Learning From How Jesus Prayed1
Would it surprise you to know that on the night before choosing the twelve apostles Jesus spent a whole night in prayer: “In these days he went out to the mountain to pray, and all night he continued in prayer to God. And when day came, he called his disciples and chose from them twelve, whom he named apostles” (Luke 6:12-13). Continue reading . . .
Would it surprise you to know that on the night before choosing the twelve apostles Jesus spent a whole night in prayer: “In these days he went out to the mountain to pray, and all night he continued in prayer to God. And when day came, he called his disciples and chose from them twelve, whom he named apostles” (Luke 6:12-13).
Let me try to explain what Jesus did in terms that may make more sense to us here in the 21st century. Jesus turned off the TV, left his cell phone at home, turned off his computer and put it away. There was for him no twitter, no hanging out, no blogging, no Facebook! There’s no indication he sought the advice of the many disciples who were following him. There’s no indication he asked his family for counsel. And he certainly didn’t go to the synagogue for help. He turned to his heavenly father!
It may strike some of you as odd that Jesus actually prayed! According to your way of thinking, what’s the point? He was God! He already knew everything! He couldn’t have felt any form of weakness or had a sense of need or experienced dependency or uncertainty. After all, we’re talking about the second person of the Holy Trinity in human flesh. What possible reason could he have for praying to the Father?
Yes, he was and is the Son of God, second person of the eternal Godhead. But when he became incarnate, when he took upon himself human flesh and became a human being, he lived as a human being; he experienced the world as a human being; he thought and smelled and felt and related to other people as a human being. He didn’t cease to be God. He didn’t lose any divine attributes. But the mystery of the Incarnation is that he temporarily suspended the independent use of those divine attributes so that he could experience time and space and history and the world in which we live as any other human being would.
When we see Jesus heal the sick or cleanse the lepers or cast out demons or teach with authority or display a supernatural knowledge that humans couldn’t otherwise possess, we must understand that he did all this as a man who was dependent upon and drawing from the strength supplied by the Holy Spirit who indwelt him and filled and empowered him. In other words, Jesus lived his life in precisely the way that you and I are to live ours: moment by moment drawing upon the power of the Holy Spirit!
So, although we don’t have the record of what Jesus prayed; although we don’t know what he asked the Father, it seems fairly clear from Luke’s gospel that he laid before him the massively important decision he was to make the next day about who among the many disciples who followed him were to be selected as the 12 apostles! Listen again:
“In these days he went out to the mountain to pray, and all night he continued in prayer to God. And when day came, he called his disciples and chose from them twelve, whom he named apostles” (Luke 6:12-13).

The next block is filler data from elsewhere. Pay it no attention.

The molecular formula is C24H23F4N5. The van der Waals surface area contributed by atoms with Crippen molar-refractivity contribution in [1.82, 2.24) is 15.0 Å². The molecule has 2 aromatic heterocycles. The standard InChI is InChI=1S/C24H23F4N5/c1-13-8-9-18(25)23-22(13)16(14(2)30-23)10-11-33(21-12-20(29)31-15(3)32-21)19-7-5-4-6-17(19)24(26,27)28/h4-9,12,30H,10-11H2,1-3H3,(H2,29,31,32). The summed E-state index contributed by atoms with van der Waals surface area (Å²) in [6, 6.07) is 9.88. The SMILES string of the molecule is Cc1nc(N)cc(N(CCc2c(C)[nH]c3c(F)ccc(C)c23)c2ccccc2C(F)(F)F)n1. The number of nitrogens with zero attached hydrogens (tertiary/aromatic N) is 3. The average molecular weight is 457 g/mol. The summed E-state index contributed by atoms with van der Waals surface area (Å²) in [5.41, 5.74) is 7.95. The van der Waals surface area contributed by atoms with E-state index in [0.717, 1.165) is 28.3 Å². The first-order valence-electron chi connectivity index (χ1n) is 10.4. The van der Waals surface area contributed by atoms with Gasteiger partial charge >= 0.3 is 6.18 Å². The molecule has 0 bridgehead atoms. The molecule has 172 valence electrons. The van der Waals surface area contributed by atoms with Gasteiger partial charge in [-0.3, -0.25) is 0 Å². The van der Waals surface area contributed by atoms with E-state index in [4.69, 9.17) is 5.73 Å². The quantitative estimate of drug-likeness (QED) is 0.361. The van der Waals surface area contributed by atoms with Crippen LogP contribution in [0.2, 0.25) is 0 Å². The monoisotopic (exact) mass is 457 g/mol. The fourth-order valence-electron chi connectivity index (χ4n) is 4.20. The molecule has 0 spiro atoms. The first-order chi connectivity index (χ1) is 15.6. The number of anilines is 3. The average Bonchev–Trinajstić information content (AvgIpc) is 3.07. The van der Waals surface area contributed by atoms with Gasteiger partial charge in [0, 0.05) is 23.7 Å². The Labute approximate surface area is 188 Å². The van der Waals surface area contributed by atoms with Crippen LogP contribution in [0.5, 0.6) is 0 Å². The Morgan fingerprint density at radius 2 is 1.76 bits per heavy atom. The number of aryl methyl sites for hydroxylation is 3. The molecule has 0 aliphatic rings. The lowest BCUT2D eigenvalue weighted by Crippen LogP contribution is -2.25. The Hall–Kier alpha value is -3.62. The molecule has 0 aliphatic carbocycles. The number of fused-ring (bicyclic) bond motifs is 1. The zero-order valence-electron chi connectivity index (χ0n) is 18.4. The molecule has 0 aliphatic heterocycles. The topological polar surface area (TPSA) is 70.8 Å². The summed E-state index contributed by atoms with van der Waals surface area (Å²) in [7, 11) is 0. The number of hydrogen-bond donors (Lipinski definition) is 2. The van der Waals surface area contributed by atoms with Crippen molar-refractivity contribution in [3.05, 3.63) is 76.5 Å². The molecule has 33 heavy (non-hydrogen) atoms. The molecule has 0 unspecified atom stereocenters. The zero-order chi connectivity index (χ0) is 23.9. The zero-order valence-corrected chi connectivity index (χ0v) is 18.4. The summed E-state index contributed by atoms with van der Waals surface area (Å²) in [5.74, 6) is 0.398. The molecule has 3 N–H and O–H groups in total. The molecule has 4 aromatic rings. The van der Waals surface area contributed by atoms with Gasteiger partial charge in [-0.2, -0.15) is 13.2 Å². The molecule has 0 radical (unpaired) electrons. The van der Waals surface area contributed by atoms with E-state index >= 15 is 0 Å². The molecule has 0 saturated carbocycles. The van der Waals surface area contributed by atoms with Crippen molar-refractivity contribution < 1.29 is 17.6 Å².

As if to emphasize the urgency, fervency, and depth of need that Jesus was feeling at this time, Luke tells us that “all night he continued in prayer to God”! All night! Hour after hour after hour! How many of us have ever prayed for more than 30 minutes or an hour before falling asleep or giving up in frustration?
Yet, here is Jesus, over and over and over again, praying: “Father, help me understand who these men are. Give me insight into their character. Let me understand how they will be used in my ministry. Show me their strengths. Show me their weaknesses. Grant me insight into how they will work as a team. Are there flaws in some of the disciples that I need to know about?”
We need to learn from our Lord’s example. If Jesus felt the need for solitude, and considered it important enough to spend hours with God pouring out his heart and listening to the voice of his Father, how much more so do you and I!
This isn’t to suggest that seeking the advice of others is invalid. Far from it! Read books and seek counsel and talk about it with people who are experts and more mature and experienced than you are. But never do so in such a way that it is more important than spending time alone with God and pressing into his heart. All of life, from the small decisions to the major life-change choices must be bathed in prayer.
Some of you are on the verge of some fairly significant decisions: Should I quit this job and take another? Should I go to this college or that one? Should I stay in this city or move? Should I marry that person or stay single and wait for another? Should we have children now or delay it for a few years? Is this the time to buy a house or should we continue to rent?
Now understand that sometimes God will guide you by saying nothing! That’s right. He may keep silent precisely because he wants you to seek the counsel of others or because he’s made his will explicitly clear in Scripture and you simply need to read the Book! Or he may want you to use your common sense and to follow the dictates of wisdom.
But you’ll never know until you ask!